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Metal hearts undergo trials

By | January 31, 2001

Regulators have given permission for a US biotechnology company to implant metal hearts in a handful of critically ill patients.

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Overuse of drugs for ovarian stimulation questioned

By | January 31, 2001

Fertility experts have called for IVF clinics to limit the use of drugs to stimulate the production of eggs.

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Accelerating new drug development

By | January 30, 2001

US FDA user fees may have accelerated new drug development but a recent survey suggests difficulties in obtaining volunteers for human clinical trials still slow progress.

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Impotent B cells

By | January 30, 2001

In chronic lymphocytic leukaemia the non-malignant B cells do not mature to produce IgG and IgA because of an interaction with CD30+ T cells.In patients with chronic lymphocytic leukaemia antibody production by B cells is severely impaired and this is associated with increased susceptibility to bacterial infections. The mechanisms behind the immune defects have remained elusive. In the February issue of Nature Immunology, researchers from Cornell University, New York, show how leukaemia cells in

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Stimulatory sonic hedgehog

By | January 30, 2001

Current bone marrow transplant treatment of cancer patients does not include agents to amplify the number of repopulating stem cells. A step closer to developing an appropriate drug has been made by Mickie Bhatia and colleagues from the John P. Robarts Research Institute, London, Canada who report in the February issue of Nature Immunology how the sonic hedgehog protein is involved in the regulation of the human stem cell pool.Their research indicates that the cytokine-induced proliferation of p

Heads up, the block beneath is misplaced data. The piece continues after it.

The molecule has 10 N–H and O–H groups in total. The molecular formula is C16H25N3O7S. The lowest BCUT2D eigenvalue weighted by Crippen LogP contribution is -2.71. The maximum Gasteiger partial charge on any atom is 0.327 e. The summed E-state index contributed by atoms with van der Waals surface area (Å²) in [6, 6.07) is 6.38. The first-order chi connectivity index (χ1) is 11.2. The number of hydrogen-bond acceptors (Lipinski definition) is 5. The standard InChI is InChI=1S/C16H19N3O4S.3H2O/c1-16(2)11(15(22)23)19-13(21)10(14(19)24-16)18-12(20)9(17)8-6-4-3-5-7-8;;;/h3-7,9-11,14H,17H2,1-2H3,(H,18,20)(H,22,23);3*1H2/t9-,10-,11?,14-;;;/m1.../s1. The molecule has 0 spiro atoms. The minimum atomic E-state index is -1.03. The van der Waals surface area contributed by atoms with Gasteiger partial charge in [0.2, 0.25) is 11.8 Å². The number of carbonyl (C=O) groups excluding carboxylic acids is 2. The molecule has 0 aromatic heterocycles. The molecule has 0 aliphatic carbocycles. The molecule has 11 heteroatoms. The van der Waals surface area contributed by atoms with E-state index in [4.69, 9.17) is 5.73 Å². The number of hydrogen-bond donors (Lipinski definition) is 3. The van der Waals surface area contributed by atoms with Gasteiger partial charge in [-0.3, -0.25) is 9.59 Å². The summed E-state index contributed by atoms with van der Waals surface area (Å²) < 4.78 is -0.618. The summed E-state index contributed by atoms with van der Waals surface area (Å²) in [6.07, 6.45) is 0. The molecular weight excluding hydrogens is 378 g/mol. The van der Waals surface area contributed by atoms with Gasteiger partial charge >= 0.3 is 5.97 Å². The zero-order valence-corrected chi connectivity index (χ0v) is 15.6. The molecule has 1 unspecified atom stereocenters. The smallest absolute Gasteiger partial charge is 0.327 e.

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Transcriptional targets

By | January 30, 2001

In the January 25 Nature, Iyer et al. describe an elegant technique to identify transcriptional target genes throughout the genome (Nature 2001, 409:533-538). They combined chromatin immunoprecipitation (ChIP) with microarray analysis (DNA chips) to probe individual protein-genome interactions. The technique involved cross-linking, immunoprecipitation, PCR amplification and fluorescent labeling, followed by hybridization to microarrarys containing genomic DNA. They searched the yeast genome fo

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Depleted uranium: key reports awaited

By | January 29, 2001

Forthcoming WHO and UNEP reports won't answer the question of whether DU weapons have an impact on human health. There's still plenty of research needed, say UN agencies.

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Goldfish calculus

By | January 29, 2001

The concept that neurons can perform calculations and store information temporarily by exciting each other in a reciprocal way has been around for some time, but has been difficult to test experimentally. A team from the New York University School of Medicine presents evidence in the February issue of Nature Neuroscience, that may help to prove this intriguing hypothesis.Aksay and colleagues worked on a group of neurons in the brainstem of goldfish that are involved in controlling eye movements.

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New treatment for diabetics undergoes trial

By | January 29, 2001

A treatment that could mean the end of daily insulin injections for diabetics is about to undergo trials in the UK.

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Sir silencing

By | January 26, 2001

Chromatin silencing depends on passage through the S-phase of the cell cycle and was widely believed to depend on DNA replication. In two papers in the January 26 Science, Kirchmaier and Rine and Li et al. challenge this dogma by reporting that the establishment of transcriptional silencing can occur in the absence of replication (Science 2001, 291:646-650; Science 2001, 291:650-653). Both groups used an ingenious genetic trick, involving site-specific recombination, to generate non-replicating

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